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Hospitalizations from COVID-19 in B.C. fall to level last seen in November – Squamish Chief



The trajectory of serious COVID-19 infections in B.C. continues to point in the right direction, as the number of hospitalizations, and intensive care unit (ICU) patients, continues to fall.

The province now has 320 people hospitalized with the virus that has spawned a global pandemic. That is nine fewer than yesterday, and the lowest total since November 30.

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The number of hospital patients in ICU is similarly falling, as it is down by four overnight, to 66, which is the lowest total since November 26, according to government data.

Unfortunately 14 more people died overnight from complications related to the virus, pushing the death toll in B.C. to 1,104 since the first death was recorded on March 9.

New cases continue to pile up, with 500 people newly diagnosed with COVID-19 in the past day, and only 465 people newly diagnosed as having recovered. Testing also ramped up substantially, compared with yesterday, as 10,437 tests were given. That pushes the positive-test rate down to 4.7%, compared with 9.22% yesterday.

More than 89%, or 55,564 individuals out of the 62,412 people identified in B.C. as having contracted the virus, are deemed to have recovered.

The vast majority of the 4,345 people actively infected with the virus have been told to self-isolate, while 6,905 people are under active health monitoring from officials because they are known to have been in contact with others who have tested positive for the virus.

Here is a regional breakdown of where the 500 new cases were identified:
• 125 people in Vancouver Coastal Health (25%);
• 216 people in Fraser Health (43.2%);
• 32 in Island Health (6.4%);
• 91 in Interior Health (18.2%);
• 35 in Northern Health (7%); and
• one person who resides outside the province.

Despite fewer doses of vaccine expected to be delivered in later January than first expected, there were 5,756 vaccinations completed in the past day, for a total of 98,125 since the first dose was administered on December 16.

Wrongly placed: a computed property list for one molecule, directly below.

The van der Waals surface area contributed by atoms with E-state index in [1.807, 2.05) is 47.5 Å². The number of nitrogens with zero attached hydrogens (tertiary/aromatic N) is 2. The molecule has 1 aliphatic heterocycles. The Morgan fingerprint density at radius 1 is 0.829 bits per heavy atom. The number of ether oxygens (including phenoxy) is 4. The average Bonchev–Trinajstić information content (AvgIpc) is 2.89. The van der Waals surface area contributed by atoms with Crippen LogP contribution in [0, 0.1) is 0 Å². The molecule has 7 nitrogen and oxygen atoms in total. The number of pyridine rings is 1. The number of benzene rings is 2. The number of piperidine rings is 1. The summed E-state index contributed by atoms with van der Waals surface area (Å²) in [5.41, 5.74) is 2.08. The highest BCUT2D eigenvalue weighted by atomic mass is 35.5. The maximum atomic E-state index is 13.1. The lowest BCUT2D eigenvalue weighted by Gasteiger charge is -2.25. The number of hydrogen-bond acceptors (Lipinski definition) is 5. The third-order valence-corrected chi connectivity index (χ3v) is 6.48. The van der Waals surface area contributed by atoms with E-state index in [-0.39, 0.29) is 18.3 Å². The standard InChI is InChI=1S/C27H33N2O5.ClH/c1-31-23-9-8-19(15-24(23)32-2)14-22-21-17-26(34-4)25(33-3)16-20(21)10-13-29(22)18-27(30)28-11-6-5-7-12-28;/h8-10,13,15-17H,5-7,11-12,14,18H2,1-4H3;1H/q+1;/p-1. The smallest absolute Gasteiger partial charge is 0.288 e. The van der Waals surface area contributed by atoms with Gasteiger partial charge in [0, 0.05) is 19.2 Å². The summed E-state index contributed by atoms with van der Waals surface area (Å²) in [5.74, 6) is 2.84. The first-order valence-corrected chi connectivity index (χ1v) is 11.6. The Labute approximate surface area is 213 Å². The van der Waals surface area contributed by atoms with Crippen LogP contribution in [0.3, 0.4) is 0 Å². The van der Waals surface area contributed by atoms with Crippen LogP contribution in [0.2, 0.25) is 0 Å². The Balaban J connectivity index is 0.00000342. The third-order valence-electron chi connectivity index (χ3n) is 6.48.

”We have had two new health-care facility outbreaks: at Villa Cathay in the Vancouver Coastal Health Authority, and Acropolis Manor in the Northern Health Authority,” provincial health officer Bonnie Henry and Health Minister Adrian Dix said in a joint statement.

“The outbreaks at Guildford Seniors Village and Maple Ridge Seniors Village in the Fraser Health Authority, as well as Mountainview Village and Village by the Station in the Interior Health Authority, are now over.”

They added that there has been one new community outbreak at the Surrey Pretrial Services Centre.

“Our COVID-19 curve is trending in the right direction, and we want to keep that going – to push our curve down, which in turn, will allow us to safely ease restrictions,” they said.

The nine hospitals identified as having active COVID-19 outbreaks are:
• Burnaby Hospital in Burnaby;
• Cariboo Memorial Hospital in Williams Lake;
• Chilliwack General Hospital in Chilliwack;
• Mount St. Joseph’s Hospital in Vancouver;
• Ridge Meadows Hospital in Maple Ridge;
• St. Paul’s Hospital in Vancouver;
• Surrey Memorial Hospital in Surrey;
• Vancouver General Hospital in Vancouver; and
• University Hospital of Northern B.C. in Prince George.

The nine active outbreaks at seniors’ living facilities in Vancouver Coastal Health are at:
• Arbutus Care Centre in Vancouver;
• Braddan Private Hospital in Vancouver;
• Fraserview Intermediate Care Lodge in Richmond;
• German Canadian Benevolent Society Home in Vancouver;
• Hilltop House in Squamish;
• Little Mountain Place in Vancouver;
• Minoru Residence in Richmond;
• Renfrew Care Centre in Vancouver;
• Sunrise of Vancouver in Vancouver; and
• Villa Cathay in Vancouver.

The 23 active outbreaks at seniors’ living facilities in Fraser Health are at:
• Avalon Gardens in Langley;
• Brookside Lodge in Surrey;
• Eagle Ridge Manor in Port Moody;